This project will provide time-series observations of coastal ocean pH and carbon system properties, along with other variables that affect carbon transformations, in the northern Gulf of Mexico in support of goals elucidated in the NOAA Ocean and Great Lakes Acidification Research Implementation Plan. This project most directly addresses Theme 1: Develop the monitoring capacity to quantify and track ocean acidification in open-ocean, coastal, and Great Lake systems, but also addresses the educational objectives of Theme 6. USM will maintain a 3- m discus buoy in the northern Gulf of Mexico with a PMEL MAPCO2 system that includes a CTD, dissolved oxygen, and pH sensors. Meteorological sensors on the buoy will be utilized for computing air-sea fluxes of CO2. Water samples and continuous vertical profiles will be taken at the buoy site during quarterly cruises. Water samples will be analyzed for DIC, TA, pH, dO, S, NUTS and chlorophyll a. Analyzed water samples and profile data will be submitted to NODC through standard NOAA OAP submission spreadsheets containing both data and associated metadata.
While this work is focused on the Gulf of Mexico additional time-series sites in the South Atlantic Bight and Gulf of Maine can provide a comparison over a wide range of coastal and latitudinal regimes. The northern Gulf of Mexico, Florida and South Atlantic Bight regions are all commonly influenced by one contiguous western boundary current system, which originates with the Loop Current in the Gulf of Mexico and then becomes the Gulf Stream along the southeastern U.S. continental shelf. The Gulf of Mexico observations will be compared with the other western boundary current influenced site in the South Atlantic Bight maintained by the University of Georgia (UGA) and the high latitude site in the Gulf of Maine maintained by the University of New Hampshire (UNH).
Analysis of the data collected during the first (2007) and the second (2012) Gulf of Mexico and East Coast Carbon (GOMECC) cruises showed measurable temporal pH and aragonite saturation state (ΩAr) changes along the eight major transects. However, it is challenging to determine how much of this temporal change between the two cruises is due to ocean acidification and how much is due to variability on seasonal to interannual scales. Indeed, the expected 2% average decrease in ΩAr due to increasing atmospheric CO2 levels over the 5-year period was largely overshadowed by local and regional variability from changes in ocean circulation, remineralization/respiration and riverine inputs (Wanninkhof et al., 2015). Therefore, in order to provide useful products for the ocean acidification (OA) research community and resource managers, it is important to filter out seasonal cycles and other variability from the multi-annual trend. Here, we propose to use a high-resolution regional ocean-biogeochemistry model simulation for the period of 1979 - present day (real-time run) to fill the temporal gap between the 1st and 2nd GOMECC cruise data. In addition we will fine-tune and validate the model by using extensive surface water pCO2 observations from the ships of opportunity in the coastal region (SOOP-OA), and using the carbon observations from the East Coast Ocean Acidification Cruises (ECOA-1) and OAP mooring stations and from remotely sensed data. Then, we will use the real-time model run to estimate the 5-year trends (2012 – 2007) of OA and the carbon and biogeochemical variables along the East and Gulf coasts of the U.S. We will also examine the future OA variability in the East and Gulf coasts of the U.S. by downscaling the future climate projections under different emission scenarios developed for the IPCC-AR5. Based on the results obtained from the proposed model simulations, we will contribute to an observational strategy suitable for elucidating multi-annual trend of carbon and biogeochemical variables along the East and Gulf coasts of the U.S.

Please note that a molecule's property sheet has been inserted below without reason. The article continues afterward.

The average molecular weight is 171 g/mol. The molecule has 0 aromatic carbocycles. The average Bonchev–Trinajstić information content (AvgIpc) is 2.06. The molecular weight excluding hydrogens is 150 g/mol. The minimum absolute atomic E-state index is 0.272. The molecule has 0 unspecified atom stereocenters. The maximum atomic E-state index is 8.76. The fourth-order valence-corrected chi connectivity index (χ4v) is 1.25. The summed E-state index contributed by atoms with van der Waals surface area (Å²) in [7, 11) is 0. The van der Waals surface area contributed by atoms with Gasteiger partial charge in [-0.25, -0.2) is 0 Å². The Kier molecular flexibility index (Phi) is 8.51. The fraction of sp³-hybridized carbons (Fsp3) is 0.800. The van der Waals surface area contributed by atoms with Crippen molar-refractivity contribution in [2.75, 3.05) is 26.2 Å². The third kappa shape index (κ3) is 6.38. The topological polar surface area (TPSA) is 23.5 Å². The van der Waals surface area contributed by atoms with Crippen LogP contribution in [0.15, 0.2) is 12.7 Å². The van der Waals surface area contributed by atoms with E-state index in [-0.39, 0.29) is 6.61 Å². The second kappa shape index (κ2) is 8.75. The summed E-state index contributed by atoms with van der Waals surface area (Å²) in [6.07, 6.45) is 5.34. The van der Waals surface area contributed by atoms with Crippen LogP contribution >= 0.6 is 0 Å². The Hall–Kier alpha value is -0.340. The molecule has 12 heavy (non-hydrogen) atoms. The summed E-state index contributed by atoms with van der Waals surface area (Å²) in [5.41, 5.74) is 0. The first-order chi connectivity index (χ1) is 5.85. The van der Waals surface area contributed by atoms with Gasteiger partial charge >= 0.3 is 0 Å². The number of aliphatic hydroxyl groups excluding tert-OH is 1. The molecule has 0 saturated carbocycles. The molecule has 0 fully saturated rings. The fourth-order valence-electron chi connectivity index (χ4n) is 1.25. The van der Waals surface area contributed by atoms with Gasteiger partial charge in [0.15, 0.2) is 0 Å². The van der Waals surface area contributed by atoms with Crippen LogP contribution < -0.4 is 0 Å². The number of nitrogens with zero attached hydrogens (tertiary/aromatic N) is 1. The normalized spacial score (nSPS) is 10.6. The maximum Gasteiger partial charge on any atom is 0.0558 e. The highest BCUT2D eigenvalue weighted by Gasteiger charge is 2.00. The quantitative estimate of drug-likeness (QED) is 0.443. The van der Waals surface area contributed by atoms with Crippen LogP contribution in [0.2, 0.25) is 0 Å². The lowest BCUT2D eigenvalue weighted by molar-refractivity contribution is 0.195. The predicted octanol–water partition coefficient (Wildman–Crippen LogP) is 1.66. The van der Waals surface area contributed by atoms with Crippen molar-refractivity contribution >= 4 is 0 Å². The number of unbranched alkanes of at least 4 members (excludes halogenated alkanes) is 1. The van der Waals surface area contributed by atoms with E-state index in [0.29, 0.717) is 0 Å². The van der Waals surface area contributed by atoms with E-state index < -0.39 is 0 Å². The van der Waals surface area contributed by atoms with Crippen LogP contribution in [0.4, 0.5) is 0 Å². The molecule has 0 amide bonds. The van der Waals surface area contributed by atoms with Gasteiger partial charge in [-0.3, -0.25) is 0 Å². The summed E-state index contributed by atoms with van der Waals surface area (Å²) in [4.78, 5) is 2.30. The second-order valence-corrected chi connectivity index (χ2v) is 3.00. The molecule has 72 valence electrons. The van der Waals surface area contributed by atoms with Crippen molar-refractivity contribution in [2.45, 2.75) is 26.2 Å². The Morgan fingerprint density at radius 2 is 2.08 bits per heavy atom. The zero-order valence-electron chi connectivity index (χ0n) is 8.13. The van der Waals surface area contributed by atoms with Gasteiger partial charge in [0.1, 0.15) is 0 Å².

NOAA operates the largest ship of opportunity (SOOP) effort for surface CO2 observations in the world. The objective of the ocean acidification (OA) monitoring effort in the coastal ocean on NOAA fisheries ships Gordon Gunter and Henry B. Bigelow is to obtain data for a data-based ocean acidification product suite for the East Coast and Gulf Coast. The ship of opportunity (SOOP) in support of OA monitoring (SOOP-OA) is in direct response to the needs expressed in the NOAA OA strategic plan, national and international program documentation, to understand how the rates and magnitude of acidification will vary across time and space, as a consequence of local and regional geochemical, hydrological, and biological variability and trends. The core of understanding rests upon monitoring the carbon system and related physical and biogeochemical parameters that are used to characterize the state of the coastal ocean in the project area.
The NOAA fisheries ships Gunter and Bigelow provide regular cruise tracks used in stock assessments such that over time correlations and causality can be obtained between OA and fisheries interests. The repeatability also provides good snapshots of change. As there are robust correlations between surface CO2 levels and remotely sensed parameters, these data are critical for the mapping of OA parameters. The development of algorithms to perform this mapping is done from support measurements on the SOOP-OA, other SOOP data under our purview, and from the dedicated research cruises.
Dedicated research cruises are used to obtain subsurface measurements and a comprehensive suite of biogeochemical observations to gain a process level understanding of OA. OAP provides funds to carry out the Gulf of Mexico and East Coast Carbon (GOMECC) research cruises every 5 years. These cruises provide a data set of unprecedented quality of physical and chemical coastal ocean parameters that is used both for improved spatial understanding of OA and also to provide a general understanding of changing patterns over time by comparison with previous cruises. The monitoring component is an essential part of the OAP, providing a long-term assessment of changes of biogeochemistry and ecology in response to increasing CO2 atmospheric levels and large-scale changes in coastal dynamics.
The climate quality data from the research cruises provide an important link to the Global Ocean Acidification Network (GOAN) effort, and contribute to a long-term record of dynamics and processes controlling OA on the coastal shelves. The data are used for validation measurements of autonomous assets, applying the data for algorithm development utilizing remotely sensed signals that are used to characterize saturation states, and to project the future state of ocean acidification in the project area. The GOMECC research cruises have now been divided into two cruises, one focused on the east coast, the “East Coast Ocean Acidification” (ECOA) cruise and the other covering the Gulf of Mexico, the “Gulf of Mexico Ecosystems and Carbon Cycle” (GOMECC) cruise.